Welcome to ‘The Fair Dinkum Department’, where we dissect the biggest debates to come out of the last weekend of NRL action and assess whether they’re a case of ‘real’ or ‘ridiculous’.
Despite only four games over the weekend due to the State of Origin period kicking off, there was plenty of action and stories coming out of it.
Here’s how we’re seeing things after Round 12.
Warriors signing Shaun Johnson was a mistake
Real or ridiculous? REAL
Shaun Johnson has been a fantastic player in the NRL for over a decade – but the decision from the Warriors to sign him for 2022 and 2023 has proved to be a mistake.
Although never brought back to the club to be the flashy player he once was, Johnson has struggled to make any real impact on the Warriors, with the side taking significant steps backwards in the past month.
Their performance against Manly on the weekend further highlighted their issues, with Johnson among a host of Warriors players who struggled in the 44-12 defeat.
In the past eight games, Johnson has produced just four try assists – and according to Fox League expert Michael Ennis, his recent form is impacting on the club’s marquee man Reece Walsh.
“Shaun Johnson has come back to improve them…I’m not sure he’s playing any better than Kodi Nikorima was last year,” Ennis said.
“I’m not sure he’s brought anything different and, in doing so, it’s affected Reece Walsh.”
Johnson has also missed the most tackles of any Warriors player with 29, and his running game as mentioned earlier is non-existent this late in his career.
The 31-year-old has another year to run on his deal with the Warriors, but their chances of success with him in the No.7 jumper seem limited – especially with Chanel Harris-Tavita moving on at season’s end.
Ronald Volkman and Daejarn Asi are potentially players of the future, while utility Luke Metcalf will join the club next year, which will show a glimpse into the future.
But with Johnson the only experienced playmaker in their ranks next year, Warriors fans are looking at another 18 months of the incredibly-likeable yet out-of-form Johnson at the helm.
Canterbury are out of options at fullback and halfback for 2023
Real or ridiculous? RIDICULOUS
Canterbury suffered another loss over the weekend, going down to a depleted Panthers outfit missing a number of representative stars – and it has led to more questions over their spine for 2023.
Matt Burton was brilliant at five-eighth against his former club despite the loss, laying on two tries and forcing two dropouts. He is the long-term option in the No.6 jumper, that much we already know, while Reed Mahoney has been signed for next year as the club’s long-term hooker – but what about fullback and halfback?
It is well-documented that Canterbury don’t have a lot of room to move in their salary cap for next year, leaving them unlikely to sign a top-flight star in either position. As well as their cap space, there isn’t a lot of quality off-contract in either role for next year.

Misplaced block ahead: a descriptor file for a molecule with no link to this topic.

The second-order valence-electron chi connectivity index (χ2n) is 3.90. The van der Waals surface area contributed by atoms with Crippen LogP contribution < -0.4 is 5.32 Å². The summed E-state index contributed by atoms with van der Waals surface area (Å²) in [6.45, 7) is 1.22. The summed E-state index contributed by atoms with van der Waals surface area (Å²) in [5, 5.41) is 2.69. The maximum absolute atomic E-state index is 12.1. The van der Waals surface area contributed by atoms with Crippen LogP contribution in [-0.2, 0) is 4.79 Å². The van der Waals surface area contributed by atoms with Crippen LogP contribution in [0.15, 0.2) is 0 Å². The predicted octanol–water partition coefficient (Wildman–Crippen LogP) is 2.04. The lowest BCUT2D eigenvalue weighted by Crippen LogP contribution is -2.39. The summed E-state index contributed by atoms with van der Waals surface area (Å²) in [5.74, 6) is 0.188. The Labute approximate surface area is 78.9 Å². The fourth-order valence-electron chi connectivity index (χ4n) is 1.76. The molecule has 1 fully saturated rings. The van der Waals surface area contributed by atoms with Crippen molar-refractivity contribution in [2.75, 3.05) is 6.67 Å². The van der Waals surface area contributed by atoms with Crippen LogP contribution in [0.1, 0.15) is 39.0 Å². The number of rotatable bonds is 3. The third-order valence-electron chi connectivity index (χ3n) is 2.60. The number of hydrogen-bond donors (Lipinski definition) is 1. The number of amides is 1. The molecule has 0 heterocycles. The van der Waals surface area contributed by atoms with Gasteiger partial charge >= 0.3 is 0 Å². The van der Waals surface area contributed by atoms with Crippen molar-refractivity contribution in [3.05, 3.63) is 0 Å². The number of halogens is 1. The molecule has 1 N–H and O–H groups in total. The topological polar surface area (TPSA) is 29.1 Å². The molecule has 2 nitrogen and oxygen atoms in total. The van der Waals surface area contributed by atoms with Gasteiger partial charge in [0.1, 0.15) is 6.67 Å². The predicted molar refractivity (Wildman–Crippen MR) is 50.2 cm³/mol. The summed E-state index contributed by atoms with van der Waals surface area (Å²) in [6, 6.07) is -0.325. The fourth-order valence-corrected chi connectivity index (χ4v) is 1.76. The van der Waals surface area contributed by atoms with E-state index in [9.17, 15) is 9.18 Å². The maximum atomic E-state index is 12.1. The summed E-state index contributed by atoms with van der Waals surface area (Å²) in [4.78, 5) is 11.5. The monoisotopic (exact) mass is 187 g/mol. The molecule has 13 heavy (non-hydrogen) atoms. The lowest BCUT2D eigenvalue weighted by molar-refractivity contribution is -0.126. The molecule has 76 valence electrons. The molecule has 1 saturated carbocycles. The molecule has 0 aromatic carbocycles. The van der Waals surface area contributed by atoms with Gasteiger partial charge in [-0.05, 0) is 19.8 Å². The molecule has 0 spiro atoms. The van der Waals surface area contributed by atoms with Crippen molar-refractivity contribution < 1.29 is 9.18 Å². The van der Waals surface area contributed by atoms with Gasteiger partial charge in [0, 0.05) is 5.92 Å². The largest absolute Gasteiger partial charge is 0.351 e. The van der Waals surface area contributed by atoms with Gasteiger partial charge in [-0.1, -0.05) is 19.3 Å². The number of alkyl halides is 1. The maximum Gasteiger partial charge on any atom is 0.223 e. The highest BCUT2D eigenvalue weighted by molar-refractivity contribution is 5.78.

Matt Dufty was dropped for the first time during his stint at Belmore and is moving to Warrington next year, while Corey Allan was signed at the start of 2021 but made his return to first grade out wide, with Jake Averillo playing fullback against Penrith.
Averillo is an exciting prospect, but has struggled to lock down one position during his early NRL career. Fullback could certainly be his spot, while young gun Creedence Toia has plenty of wraps and would have likely earned a call-up by now if not for injury.
Their issues at halfback have been well-documented also, with Kyle Flanagan again struggling and clearly not the man for the job at the Dogs. Behind him, they have talented young gun Bailey Biondi-Odo, while teenager Bailey Hayward is a player to look out for. Zach Dockar-Clay is also capable of playing in the halves and would provide a calming influence.
In the short-term, Mick Potter has plenty of options at his disposal at both fullback and halfback – and truthfully, so does whoever takes over for 2023 and beyond.
Flanagan and Dufty may not be the answer to their issues in the spine, but there is enough talent in their squad to find a balance with Burton and Mahoney next year.
Joey Manu is good enough to be a full-time fullback
Real or ridiculous? REAL
Joey Manu was probably the best player on the field in Sunday’s clash between the Roosters and Raiders – despite his side going down 22-16 in the nation’s capital.
The 25-year-old was in everything and almost single-handedly willed his side to a comeback win.
Manu finished the game with 33 carries for 288 run metres, a try assist, 14 tackle breaks and seven offloads in a showcase of his strength, footwork and skill.
It was only the second time the Tricolours had tasted defeat with Manu in the No.1 jumper, with his sporadic opportunities at the back while James Tedesco is unavailable haven’t hindered the side at all.
But the question now begs – is he good enough to do it on a regular basis? Absolutely he is.
Manu is an exceptional talent and while he is a very different player to former Dally M Medal winner Tedesco, his skill level and ability to break a game open on his own is almost unmatched.
If he has the desire to be a permanent fullback, Manu would obviously have to leave Bondi – something he considered when the Warriors came calling with a big-money offer last year.
After signing an extension with the Roosters until the end of 2024, Manu’s immediate future lies at centre, where is the best in the competition.
Beyond that, who knows – but it will likely be up to him and whether the ambition to test himself as a No.1 can outweigh the comforting walls of Moore Park.